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Author (up) Driscoll, M.; Gerstbrein, B. file  url
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  Title Dying for a cause: invertebrate genetics takes on human neurodegeneration Type Journal Article
  Year 2003 Publication Nature Reviews. Genetics Abbreviated Journal Nat Rev Genet  
  Volume 4 Issue 3 Pages 181-194  
  Keywords Alzheimer Disease/genetics/pathology; Animals; Animals, Genetically Modified; Caenorhabditis elegans/cytology/genetics; Cell Death; Drosophila melanogaster/cytology/genetics; Humans; Hypoxia/genetics/pathology; Invertebrates/cytology/*genetics; Ion Channels/metabolism; Models, Neurological; Mutation; Nerve Degeneration/*genetics/*pathology; Neurons/drug effects/pathology; Parkinson Disease/genetics/pathology; Peptides/genetics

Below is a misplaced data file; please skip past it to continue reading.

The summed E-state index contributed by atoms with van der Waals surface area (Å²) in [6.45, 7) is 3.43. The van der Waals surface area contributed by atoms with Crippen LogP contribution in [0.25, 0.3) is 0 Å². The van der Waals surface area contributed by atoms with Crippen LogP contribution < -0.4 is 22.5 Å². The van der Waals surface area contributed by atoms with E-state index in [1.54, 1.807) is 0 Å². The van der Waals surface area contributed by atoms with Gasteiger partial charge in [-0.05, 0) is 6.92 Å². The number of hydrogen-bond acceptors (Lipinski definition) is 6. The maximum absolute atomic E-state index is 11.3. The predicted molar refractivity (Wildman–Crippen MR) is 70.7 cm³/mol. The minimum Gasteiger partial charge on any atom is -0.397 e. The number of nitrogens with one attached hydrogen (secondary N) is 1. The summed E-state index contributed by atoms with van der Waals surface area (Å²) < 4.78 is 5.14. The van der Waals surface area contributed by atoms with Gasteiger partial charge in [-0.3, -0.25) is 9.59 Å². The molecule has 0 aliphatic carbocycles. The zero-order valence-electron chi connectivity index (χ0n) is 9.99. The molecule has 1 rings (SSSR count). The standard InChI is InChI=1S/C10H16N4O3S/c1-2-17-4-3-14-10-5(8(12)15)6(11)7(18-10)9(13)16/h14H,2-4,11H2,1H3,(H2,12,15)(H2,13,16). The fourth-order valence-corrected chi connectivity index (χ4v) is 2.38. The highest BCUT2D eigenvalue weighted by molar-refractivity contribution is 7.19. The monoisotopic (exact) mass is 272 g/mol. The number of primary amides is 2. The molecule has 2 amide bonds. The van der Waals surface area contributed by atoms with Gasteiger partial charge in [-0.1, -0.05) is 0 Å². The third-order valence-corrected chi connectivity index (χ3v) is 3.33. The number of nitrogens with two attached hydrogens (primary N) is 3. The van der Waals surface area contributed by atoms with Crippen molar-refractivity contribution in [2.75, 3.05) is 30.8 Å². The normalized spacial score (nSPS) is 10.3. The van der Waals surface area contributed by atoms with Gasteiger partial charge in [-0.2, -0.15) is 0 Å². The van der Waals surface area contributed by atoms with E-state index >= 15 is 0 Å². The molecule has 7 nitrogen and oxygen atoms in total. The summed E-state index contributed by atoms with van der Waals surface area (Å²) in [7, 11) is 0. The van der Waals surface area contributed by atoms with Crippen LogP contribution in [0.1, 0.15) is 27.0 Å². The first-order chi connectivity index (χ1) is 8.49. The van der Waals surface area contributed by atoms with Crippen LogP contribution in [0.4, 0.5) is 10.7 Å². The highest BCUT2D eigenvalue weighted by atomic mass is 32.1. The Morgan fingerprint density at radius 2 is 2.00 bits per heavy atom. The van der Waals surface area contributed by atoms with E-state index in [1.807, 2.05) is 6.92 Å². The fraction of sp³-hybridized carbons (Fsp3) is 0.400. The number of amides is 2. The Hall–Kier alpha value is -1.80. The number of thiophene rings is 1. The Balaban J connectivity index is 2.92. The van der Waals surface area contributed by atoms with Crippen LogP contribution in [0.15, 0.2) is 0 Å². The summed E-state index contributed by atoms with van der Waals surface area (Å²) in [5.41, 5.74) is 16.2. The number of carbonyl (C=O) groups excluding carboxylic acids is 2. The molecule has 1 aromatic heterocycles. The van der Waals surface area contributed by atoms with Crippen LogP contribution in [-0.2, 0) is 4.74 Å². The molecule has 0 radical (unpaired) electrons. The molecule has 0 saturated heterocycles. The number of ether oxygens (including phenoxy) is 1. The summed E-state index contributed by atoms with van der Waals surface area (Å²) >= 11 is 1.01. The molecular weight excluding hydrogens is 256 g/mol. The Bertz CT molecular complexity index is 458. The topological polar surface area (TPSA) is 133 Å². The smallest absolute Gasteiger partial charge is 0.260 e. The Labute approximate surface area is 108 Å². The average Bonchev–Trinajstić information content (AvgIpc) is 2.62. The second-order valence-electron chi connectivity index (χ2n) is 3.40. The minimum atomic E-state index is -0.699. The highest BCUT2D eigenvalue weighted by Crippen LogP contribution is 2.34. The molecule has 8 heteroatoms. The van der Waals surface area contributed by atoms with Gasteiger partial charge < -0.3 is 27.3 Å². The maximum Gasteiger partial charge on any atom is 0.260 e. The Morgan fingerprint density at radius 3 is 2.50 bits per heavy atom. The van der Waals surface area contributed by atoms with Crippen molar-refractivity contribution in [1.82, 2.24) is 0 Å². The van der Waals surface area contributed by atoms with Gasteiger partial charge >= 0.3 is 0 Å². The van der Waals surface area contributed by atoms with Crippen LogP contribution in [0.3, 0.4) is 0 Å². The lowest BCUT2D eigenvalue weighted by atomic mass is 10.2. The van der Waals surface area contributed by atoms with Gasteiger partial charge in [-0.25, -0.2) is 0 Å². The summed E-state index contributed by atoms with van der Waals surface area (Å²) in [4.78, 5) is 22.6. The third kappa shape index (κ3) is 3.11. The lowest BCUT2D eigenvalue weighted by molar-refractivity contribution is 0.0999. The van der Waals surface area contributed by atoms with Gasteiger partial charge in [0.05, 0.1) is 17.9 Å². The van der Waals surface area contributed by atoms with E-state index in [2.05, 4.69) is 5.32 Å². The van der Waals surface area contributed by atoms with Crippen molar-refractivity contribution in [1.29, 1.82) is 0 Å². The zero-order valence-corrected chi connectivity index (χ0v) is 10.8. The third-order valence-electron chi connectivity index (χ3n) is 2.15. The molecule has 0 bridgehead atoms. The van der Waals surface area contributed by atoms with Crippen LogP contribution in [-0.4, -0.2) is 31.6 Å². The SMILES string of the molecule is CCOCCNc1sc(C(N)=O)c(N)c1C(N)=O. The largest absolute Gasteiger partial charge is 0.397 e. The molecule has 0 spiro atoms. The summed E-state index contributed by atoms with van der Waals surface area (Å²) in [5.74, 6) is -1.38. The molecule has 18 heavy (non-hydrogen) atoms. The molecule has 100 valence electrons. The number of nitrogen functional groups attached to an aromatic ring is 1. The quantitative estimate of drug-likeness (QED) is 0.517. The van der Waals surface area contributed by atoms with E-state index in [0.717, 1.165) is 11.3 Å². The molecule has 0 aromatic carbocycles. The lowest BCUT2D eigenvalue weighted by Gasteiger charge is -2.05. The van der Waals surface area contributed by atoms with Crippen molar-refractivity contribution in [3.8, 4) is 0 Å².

Abstract If invertebrate neurons are injured by hostile environments or aberrant proteins they die much like human neurons, indicating that the powerful advantages of invertebrate molecular genetics might be successfully used for testing specific hypotheses about human neurological diseases, for drug discovery and for non-biased screens for suppressors and enhancers of neurodegeneration. Recent molecular dissection of the genetic requirements for hypoxia, excitotoxicity and death in models of Alzheimer disease, polyglutamine-expansion disorders, Parkinson disease and more, is providing mechanistic insights into neurotoxicity and suggesting new therapeutic interventions. An emerging theme is that neuronal crises of distinct origins might converge to disrupt common cellular functions, such as protein folding and turnover.  
  Call Number Serial 1706  
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